A Mackay shopping centre owner stood to gain more than $400,000 by denying the validity of a tenant’s exercise of option notice sent by email more than six months before the renewal date as required.
Fortunately for the footwear & clothing outfitter tenant, confirmation of the exercise was also sent – as the only means specified in the lease – by post to the landlord’s solicitors.
And although strictly an erroneous “assertion that the option had been exercised” by way of the previous day’s e-mail, the court reasoned the correspondence was incapable of being reasonably interpreted other than as an unequivocal exercise of the option.
But our tenant “Rivers” – who operates a clearance outlet at the Gregory St store – was also confronted with other challenges to the option.
Two months before the 1 June 2008 renewal date, the landlord for the first time claimed electricity charges for air-conditioning to the premises for the entire preceding five years.
Surprised by this bolt out of the blue – they charges totalled $122,000 – the outfitter’s solicitors naturally enough sought some clarification.
Not to be argued down, the landlord issued a tax invoice and then followed a notice to remedy breach of covenant.
Negotiations ensued but the charges remained unpaid to the landlord as at the renewal date.
Despite subsequent agreement and satisfactory payment, the landlord relied on non-payment at renewal date to assert that the tenant should be denied any further lease – and the benefit of a below market rental – because non compliance with the option condition precedent requiring the tenant not to be in breach.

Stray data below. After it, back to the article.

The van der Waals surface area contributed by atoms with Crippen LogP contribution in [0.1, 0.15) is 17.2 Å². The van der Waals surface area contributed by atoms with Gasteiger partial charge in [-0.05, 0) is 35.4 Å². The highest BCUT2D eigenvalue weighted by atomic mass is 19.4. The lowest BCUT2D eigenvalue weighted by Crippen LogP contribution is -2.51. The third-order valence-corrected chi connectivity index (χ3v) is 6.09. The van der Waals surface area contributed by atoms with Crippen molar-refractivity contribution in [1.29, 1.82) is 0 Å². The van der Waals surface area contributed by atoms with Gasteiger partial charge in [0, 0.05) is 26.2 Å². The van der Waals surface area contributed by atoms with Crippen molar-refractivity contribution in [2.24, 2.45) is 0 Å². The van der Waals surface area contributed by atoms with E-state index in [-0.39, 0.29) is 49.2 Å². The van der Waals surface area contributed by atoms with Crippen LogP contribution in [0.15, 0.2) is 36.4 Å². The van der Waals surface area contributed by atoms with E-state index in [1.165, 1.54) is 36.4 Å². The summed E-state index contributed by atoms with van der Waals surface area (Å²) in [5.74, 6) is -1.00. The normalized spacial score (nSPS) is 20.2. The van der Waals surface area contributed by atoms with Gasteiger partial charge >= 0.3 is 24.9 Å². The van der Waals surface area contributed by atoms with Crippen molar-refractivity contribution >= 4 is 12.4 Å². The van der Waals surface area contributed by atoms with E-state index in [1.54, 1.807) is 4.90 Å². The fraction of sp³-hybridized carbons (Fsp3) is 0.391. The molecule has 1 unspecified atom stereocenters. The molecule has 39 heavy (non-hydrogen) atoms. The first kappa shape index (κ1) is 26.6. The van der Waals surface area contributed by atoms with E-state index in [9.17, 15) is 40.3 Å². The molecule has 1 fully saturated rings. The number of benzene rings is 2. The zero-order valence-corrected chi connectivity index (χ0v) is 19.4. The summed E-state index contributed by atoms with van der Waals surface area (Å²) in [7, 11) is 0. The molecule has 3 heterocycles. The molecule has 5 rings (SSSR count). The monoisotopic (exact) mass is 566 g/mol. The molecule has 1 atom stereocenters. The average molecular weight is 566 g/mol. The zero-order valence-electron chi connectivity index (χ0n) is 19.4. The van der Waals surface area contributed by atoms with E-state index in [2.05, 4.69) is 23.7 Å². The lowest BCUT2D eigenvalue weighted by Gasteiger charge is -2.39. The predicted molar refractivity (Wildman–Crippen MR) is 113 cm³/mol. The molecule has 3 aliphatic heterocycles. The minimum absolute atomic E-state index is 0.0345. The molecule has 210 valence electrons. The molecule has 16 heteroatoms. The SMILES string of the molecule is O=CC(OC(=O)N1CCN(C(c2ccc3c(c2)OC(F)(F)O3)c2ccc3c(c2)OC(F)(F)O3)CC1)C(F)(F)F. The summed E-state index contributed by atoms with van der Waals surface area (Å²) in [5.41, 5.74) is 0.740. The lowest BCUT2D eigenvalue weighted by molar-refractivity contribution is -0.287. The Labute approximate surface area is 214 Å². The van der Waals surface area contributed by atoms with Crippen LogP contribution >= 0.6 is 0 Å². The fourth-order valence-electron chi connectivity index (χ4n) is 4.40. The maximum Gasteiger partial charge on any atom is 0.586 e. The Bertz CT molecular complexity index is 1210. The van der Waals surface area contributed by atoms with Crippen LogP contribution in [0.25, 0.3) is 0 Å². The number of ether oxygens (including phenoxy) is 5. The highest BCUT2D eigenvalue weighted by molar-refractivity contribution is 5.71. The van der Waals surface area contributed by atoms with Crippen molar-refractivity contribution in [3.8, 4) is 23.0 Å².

Rivers filed an originating application in May 2008 seeking a declaration from the Supreme Court that the option had been validly exercised. The parties faced-off in a two-day trial that culminated in last week’s judgment.
In the absence of pleaded reliance on Property Law Act s 128 (which allows a lessee relief against the effect of such a breach) in respect of which the court refused a from-the-bar-table leave to amend request, it ruled that the tenant’s attempts to clarify its power charge liability, were nevertheless reasonable.
Thus it was not in breach at the relevant time: “the defendant failed to prove the breach upon which it says the tenant became disentitled to a further lease”.
Had the court ruled otherwise and because tenant remained in occupation throughout, the landlord would have recovered rent from the renewal date at market, which was perhaps “too conservatively”, assessed by a court-appointed valuer at $400,000 higher than the option determined rent actually paid during that period.